People love non-violence but do not like non-greed and they love -ism but aren't much interested in non-delusion.

Maybe something that needs some good extra work for the modern approach of Theravada in the "modern" world.
Just that! *smile*


BUT! it is important to become a real Buddhist first. Like Punna did: Nate sante baram sokham _()_

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Hanzze
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Re: Was Buddha a vegetarian ?

Postby Hanzze » Sun Sep 23, 2012 9:32 am

Maybe useful, to understand the eightfold Path and Diet (even not the best english):
Just that! *smile*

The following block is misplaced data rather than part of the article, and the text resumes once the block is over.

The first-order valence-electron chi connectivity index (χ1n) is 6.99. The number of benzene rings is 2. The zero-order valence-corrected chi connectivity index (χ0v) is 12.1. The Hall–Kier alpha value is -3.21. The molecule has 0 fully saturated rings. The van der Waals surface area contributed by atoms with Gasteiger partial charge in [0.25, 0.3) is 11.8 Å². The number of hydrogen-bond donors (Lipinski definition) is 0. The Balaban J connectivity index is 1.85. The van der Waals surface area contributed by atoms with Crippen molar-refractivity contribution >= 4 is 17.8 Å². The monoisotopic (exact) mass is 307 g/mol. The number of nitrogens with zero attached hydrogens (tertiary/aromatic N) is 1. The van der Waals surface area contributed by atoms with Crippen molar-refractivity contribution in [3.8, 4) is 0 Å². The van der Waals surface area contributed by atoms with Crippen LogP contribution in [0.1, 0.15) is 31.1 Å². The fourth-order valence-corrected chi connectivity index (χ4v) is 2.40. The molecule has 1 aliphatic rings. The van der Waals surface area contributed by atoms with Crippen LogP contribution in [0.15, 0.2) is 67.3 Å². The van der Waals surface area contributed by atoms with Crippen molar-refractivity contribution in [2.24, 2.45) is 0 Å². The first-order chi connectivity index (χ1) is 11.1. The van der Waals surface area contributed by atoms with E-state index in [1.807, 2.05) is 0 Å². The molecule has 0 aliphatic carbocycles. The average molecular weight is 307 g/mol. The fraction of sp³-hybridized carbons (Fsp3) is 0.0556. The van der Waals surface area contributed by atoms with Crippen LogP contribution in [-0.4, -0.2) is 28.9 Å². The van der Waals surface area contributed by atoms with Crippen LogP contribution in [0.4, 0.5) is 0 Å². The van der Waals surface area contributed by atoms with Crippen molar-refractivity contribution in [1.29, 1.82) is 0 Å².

BUT! it is important to become a real Buddhist first. Like Punna did: Nate sante baram sokham _()_

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David N. Snyder
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Re: Was Buddha a vegetarian ?

Postby David N. Snyder » Sun Sep 23, 2012 2:19 pm

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David N. Snyder
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Re: Was Buddha a vegetarian ?

Postby David N. Snyder » Sun Sep 23, 2012 4:07 pm

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perkele
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Re: Was Buddha a vegetarian ?

Postby perkele » Mon Sep 24, 2012 3:16 am


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LonesomeYogurt
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Re: Was Buddha a vegetarian ?

Postby LonesomeYogurt » Mon Sep 24, 2012 3:37 am

You can infer from the texts that the Buddha was passively vegetarian, but did consume meat when it was offered.